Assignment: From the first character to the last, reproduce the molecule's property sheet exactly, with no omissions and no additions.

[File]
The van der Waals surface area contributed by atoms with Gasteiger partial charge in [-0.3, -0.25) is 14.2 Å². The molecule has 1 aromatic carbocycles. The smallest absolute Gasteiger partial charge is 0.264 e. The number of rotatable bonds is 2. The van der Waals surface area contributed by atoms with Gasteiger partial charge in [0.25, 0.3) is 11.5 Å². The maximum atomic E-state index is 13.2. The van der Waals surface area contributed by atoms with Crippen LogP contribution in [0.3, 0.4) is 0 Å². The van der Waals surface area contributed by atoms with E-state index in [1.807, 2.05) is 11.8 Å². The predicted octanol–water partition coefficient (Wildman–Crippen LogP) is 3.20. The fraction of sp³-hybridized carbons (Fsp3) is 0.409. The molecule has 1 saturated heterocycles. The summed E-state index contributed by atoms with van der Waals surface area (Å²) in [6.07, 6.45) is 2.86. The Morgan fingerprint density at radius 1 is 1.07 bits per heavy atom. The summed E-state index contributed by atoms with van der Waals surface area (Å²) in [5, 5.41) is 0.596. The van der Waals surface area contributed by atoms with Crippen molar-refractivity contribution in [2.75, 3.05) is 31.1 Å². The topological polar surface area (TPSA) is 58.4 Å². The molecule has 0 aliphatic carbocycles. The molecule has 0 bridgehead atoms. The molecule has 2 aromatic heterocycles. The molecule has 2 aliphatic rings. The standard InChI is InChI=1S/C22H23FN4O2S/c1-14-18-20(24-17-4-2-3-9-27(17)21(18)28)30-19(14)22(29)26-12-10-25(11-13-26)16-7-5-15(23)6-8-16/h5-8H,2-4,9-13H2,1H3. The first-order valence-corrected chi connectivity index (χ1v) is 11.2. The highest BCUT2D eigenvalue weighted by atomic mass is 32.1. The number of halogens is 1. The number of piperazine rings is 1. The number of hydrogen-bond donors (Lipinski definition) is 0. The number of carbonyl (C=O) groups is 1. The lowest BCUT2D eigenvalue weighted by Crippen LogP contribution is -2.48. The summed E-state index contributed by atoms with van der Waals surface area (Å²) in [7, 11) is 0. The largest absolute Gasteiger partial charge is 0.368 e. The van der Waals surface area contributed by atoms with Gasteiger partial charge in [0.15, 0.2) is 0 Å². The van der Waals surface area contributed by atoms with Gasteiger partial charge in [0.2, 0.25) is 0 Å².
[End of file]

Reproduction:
The van der Waals surface area contributed by atoms with Gasteiger partial charge in [-0.3, -0.25) is 14.2 Å². The molecule has 1 aromatic carbocycles. The smallest absolute Gasteiger partial charge is 0.264 e. The number of rotatable bonds is 2. The van der Waals surface area contributed by atoms with Gasteiger partial charge in [0.25, 0.3) is 11.5 Å². The maximum atomic E-state index is 13.2. The van der Waals surface area contributed by atoms with Crippen LogP contribution in [0.3, 0.4) is 0 Å². The van der Waals surface area contributed by atoms with E-state index in [1.807, 2.05) is 11.8 Å². The predicted octanol–water partition coefficient (Wildman–Crippen LogP) is 3.20. The fraction of sp³-hybridized carbons (Fsp3) is 0.409. The molecule has 1 saturated heterocycles. The summed E-state index contributed by atoms with van der Waals surface area (Å²) in [6.07, 6.45) is 2.86. The Morgan fingerprint density at radius 1 is 1.07 bits per heavy atom. The summed E-state index contributed by atoms with van der Waals surface area (Å²) in [5, 5.41) is 0.596. The van der Waals surface area contributed by atoms with Crippen molar-refractivity contribution in [2.75, 3.05) is 31.1 Å². The topological polar surface area (TPSA) is 58.4 Å². The molecule has 0 aliphatic carbocycles. The molecule has 0 bridgehead atoms. The molecule has 2 aromatic heterocycles. The molecule has 2 aliphatic rings. The standard InChI is InChI=1S/C22H23FN4O2S/c1-14-18-20(24-17-4-2-3-9-27(17)21(18)28)30-19(14)22(29)26-12-10-25(11-13-26)16-7-5-15(23)6-8-16/h5-8H,2-4,9-13H2,1H3. The first-order valence-corrected chi connectivity index (χ1v) is 11.2. The highest BCUT2D eigenvalue weighted by atomic mass is 32.1. The number of halogens is 1. The number of piperazine rings is 1. The number of hydrogen-bond donors (Lipinski definition) is 0. The number of carbonyl (C=O) groups is 1. The lowest BCUT2D eigenvalue weighted by Crippen LogP contribution is -2.48. The summed E-state index contributed by atoms with van der Waals surface area (Å²) in [7, 11) is 0. The largest absolute Gasteiger partial charge is 0.368 e. The van der Waals surface area contributed by atoms with Gasteiger partial charge in [0.15, 0.2) is 0 Å². The van der Waals surface area contributed by atoms with Gasteiger partial charge in [0.2, 0.25) is 0 Å².